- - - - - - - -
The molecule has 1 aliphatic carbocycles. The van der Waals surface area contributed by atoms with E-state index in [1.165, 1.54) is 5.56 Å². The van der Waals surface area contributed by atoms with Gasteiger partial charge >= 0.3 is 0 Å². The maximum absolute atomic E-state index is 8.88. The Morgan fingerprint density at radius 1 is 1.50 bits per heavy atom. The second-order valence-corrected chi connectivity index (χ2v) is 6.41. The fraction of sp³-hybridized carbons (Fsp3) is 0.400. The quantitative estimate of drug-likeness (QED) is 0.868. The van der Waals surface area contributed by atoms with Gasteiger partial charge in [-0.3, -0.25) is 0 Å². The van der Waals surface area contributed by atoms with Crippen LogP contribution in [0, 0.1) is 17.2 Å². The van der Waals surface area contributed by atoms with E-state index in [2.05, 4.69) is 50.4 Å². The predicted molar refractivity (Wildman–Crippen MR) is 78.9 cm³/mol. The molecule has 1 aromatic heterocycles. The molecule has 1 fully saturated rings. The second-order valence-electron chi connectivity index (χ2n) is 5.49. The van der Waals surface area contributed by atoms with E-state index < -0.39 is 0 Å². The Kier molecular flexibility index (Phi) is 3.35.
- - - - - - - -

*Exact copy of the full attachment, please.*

The molecule has 1 aliphatic carbocycles. The van der Waals surface area contributed by atoms with E-state index in [1.165, 1.54) is 5.56 Å². The van der Waals surface area contributed by atoms with Gasteiger partial charge >= 0.3 is 0 Å². The maximum absolute atomic E-state index is 8.88. The Morgan fingerprint density at radius 1 is 1.50 bits per heavy atom. The second-order valence-corrected chi connectivity index (χ2v) is 6.41. The fraction of sp³-hybridized carbons (Fsp3) is 0.400. The quantitative estimate of drug-likeness (QED) is 0.868. The van der Waals surface area contributed by atoms with Gasteiger partial charge in [-0.3, -0.25) is 0 Å². The van der Waals surface area contributed by atoms with Crippen LogP contribution in [0, 0.1) is 17.2 Å². The van der Waals surface area contributed by atoms with E-state index in [2.05, 4.69) is 50.4 Å². The predicted molar refractivity (Wildman–Crippen MR) is 78.9 cm³/mol. The molecule has 1 aromatic heterocycles. The molecule has 1 fully saturated rings. The second-order valence-electron chi connectivity index (χ2n) is 5.49. The van der Waals surface area contributed by atoms with E-state index < -0.39 is 0 Å². The Kier molecular flexibility index (Phi) is 3.35.